Human trafficking in NZ likely thanks to Chinese immigrants - expert

Kiwis are wrong to think human trafficking isn't happening in New Zealand, says a former US Department of Justice prosecutor.

Jim Lord spent 20 years bringing traffickers in the US to justice, and he told The AM Show on Friday there's a "sense of complacency" that it's not a problem here.

"I think it's a combination of the fact you're ranked in tier one on the US State Department list of countries that have a problem with human trafficking - which means you're not suspected of having a problem. But at the same time you don't have the laws and regulations in place to deal with it."

There have been a number of high-profile cases in the news recently, and Immigration Minister Iain Lees-Galloway in April said "modern slavery is hidden in plain sight".

"Although it is very difficult to detect these crimes, we know it is happening," he told NZME.

"Human trafficking generally involves a promise to lure immigrants into a more developed country with a promise of work and good wages," said Mr Lord, consultant for Dow Jones.

"They have to pay a lot of money for the transport to get here, then when they get here they're employed at substandard wages to the extent they're never able to pay off the trafficking debt."

New Zealand's first-ever human trafficking conviction didn't come until 2016. 

Over the past two decades New Zealand has had a large influx of migrants from Asia. Mr Lord's specialty was prosecuting traffickers from China, which he says are run by organised crime syndicates - think the Triads and the Tongs - and are "the most heinous" in the world.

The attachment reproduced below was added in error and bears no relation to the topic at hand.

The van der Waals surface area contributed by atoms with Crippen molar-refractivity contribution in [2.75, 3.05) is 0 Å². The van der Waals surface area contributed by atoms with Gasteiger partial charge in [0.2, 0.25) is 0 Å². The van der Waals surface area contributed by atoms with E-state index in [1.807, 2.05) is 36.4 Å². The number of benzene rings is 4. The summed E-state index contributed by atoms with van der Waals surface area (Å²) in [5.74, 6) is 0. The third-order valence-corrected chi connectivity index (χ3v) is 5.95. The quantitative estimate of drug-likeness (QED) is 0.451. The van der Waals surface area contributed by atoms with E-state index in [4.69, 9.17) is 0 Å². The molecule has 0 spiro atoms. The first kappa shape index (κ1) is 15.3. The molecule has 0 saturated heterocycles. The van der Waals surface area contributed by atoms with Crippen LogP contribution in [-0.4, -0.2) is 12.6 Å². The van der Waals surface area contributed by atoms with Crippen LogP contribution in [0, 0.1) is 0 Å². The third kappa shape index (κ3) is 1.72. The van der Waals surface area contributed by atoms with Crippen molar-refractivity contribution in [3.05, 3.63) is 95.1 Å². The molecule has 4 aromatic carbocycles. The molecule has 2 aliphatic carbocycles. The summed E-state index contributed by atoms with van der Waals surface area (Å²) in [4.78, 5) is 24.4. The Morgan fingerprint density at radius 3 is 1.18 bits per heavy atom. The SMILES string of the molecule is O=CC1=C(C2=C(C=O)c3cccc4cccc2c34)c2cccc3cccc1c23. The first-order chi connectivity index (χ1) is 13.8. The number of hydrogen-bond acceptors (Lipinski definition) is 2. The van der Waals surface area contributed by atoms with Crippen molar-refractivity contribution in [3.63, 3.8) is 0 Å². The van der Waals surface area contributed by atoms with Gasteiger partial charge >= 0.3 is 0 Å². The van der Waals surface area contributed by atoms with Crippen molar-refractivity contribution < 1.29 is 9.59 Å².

"There was a huge problem in the US with Chinese immigrants paying huge sums of money with a promise of a better life in the US, then they were trafficked oftentimes in container ships. I handled one case where four of the immigrants arrived dead because of the conditions in the container that they were transported in."

Many end up working in prostitution.

"Women were being brought into the US with a promise they'll be working in garment factories at standard wages, and then they were enslaved into prostitution."

He's not sure if the problem exists to the same extent in New Zealand, but believes it's likely "given you have a large immigrant population here now from China".

Mr Lord says New Zealand should take a close look at the UK's Modern Slavery Act, and also consider stricter vetting of Kiwi companies' supply chains, to ensure there is no human trafficking or slavery involved - particularly in Asia, a growing market for New Zealand goods.

Immigration NZ is currently investigating the extent of trafficking and slavery in New Zealand.